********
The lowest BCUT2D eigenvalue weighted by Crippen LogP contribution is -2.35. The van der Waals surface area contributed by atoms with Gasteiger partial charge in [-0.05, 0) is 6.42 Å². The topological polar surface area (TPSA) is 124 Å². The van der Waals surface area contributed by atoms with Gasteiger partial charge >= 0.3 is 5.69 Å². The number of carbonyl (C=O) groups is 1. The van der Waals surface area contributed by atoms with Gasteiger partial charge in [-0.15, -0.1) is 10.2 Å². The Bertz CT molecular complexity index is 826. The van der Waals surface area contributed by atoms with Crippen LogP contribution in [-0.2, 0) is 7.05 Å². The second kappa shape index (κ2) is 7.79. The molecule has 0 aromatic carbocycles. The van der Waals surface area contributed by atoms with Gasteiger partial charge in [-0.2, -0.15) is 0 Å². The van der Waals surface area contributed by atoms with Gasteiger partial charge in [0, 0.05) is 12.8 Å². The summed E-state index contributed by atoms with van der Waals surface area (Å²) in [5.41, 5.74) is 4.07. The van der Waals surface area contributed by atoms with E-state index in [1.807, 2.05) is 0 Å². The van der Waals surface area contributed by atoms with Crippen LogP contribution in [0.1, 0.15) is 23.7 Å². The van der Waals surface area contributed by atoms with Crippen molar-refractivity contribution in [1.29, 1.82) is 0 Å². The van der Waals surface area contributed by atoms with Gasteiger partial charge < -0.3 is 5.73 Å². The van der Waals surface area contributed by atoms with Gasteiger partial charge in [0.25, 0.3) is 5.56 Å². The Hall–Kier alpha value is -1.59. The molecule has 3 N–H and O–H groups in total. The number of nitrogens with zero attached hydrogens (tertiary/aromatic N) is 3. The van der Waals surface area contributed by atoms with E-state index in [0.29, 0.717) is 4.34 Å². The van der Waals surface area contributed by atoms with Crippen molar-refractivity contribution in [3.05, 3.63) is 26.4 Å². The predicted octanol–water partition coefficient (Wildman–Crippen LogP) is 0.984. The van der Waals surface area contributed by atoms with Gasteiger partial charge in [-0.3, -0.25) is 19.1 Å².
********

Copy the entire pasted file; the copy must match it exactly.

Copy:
The lowest BCUT2D eigenvalue weighted by Crippen LogP contribution is -2.35. The van der Waals surface area contributed by atoms with Gasteiger partial charge in [-0.05, 0) is 6.42 Å². The topological polar surface area (TPSA) is 124 Å². The van der Waals surface area contributed by atoms with Gasteiger partial charge >= 0.3 is 5.69 Å². The number of carbonyl (C=O) groups is 1. The van der Waals surface area contributed by atoms with Gasteiger partial charge in [-0.15, -0.1) is 10.2 Å². The Bertz CT molecular complexity index is 826. The van der Waals surface area contributed by atoms with Crippen LogP contribution in [-0.2, 0) is 7.05 Å². The second kappa shape index (κ2) is 7.79. The molecule has 0 aromatic carbocycles. The van der Waals surface area contributed by atoms with Gasteiger partial charge in [-0.2, -0.15) is 0 Å². The van der Waals surface area contributed by atoms with Gasteiger partial charge in [0, 0.05) is 12.8 Å². The summed E-state index contributed by atoms with van der Waals surface area (Å²) in [5.41, 5.74) is 4.07. The van der Waals surface area contributed by atoms with E-state index in [1.807, 2.05) is 0 Å². The van der Waals surface area contributed by atoms with Crippen LogP contribution in [0.1, 0.15) is 23.7 Å². The van der Waals surface area contributed by atoms with Crippen molar-refractivity contribution in [1.29, 1.82) is 0 Å². The van der Waals surface area contributed by atoms with Gasteiger partial charge < -0.3 is 5.73 Å². The van der Waals surface area contributed by atoms with Gasteiger partial charge in [0.25, 0.3) is 5.56 Å². The Hall–Kier alpha value is -1.59. The molecule has 3 N–H and O–H groups in total. The number of nitrogens with zero attached hydrogens (tertiary/aromatic N) is 3. The van der Waals surface area contributed by atoms with E-state index in [0.29, 0.717) is 4.34 Å². The van der Waals surface area contributed by atoms with Crippen molar-refractivity contribution in [3.05, 3.63) is 26.4 Å². The predicted octanol–water partition coefficient (Wildman–Crippen LogP) is 0.984. The van der Waals surface area contributed by atoms with Gasteiger partial charge in [-0.3, -0.25) is 19.1 Å².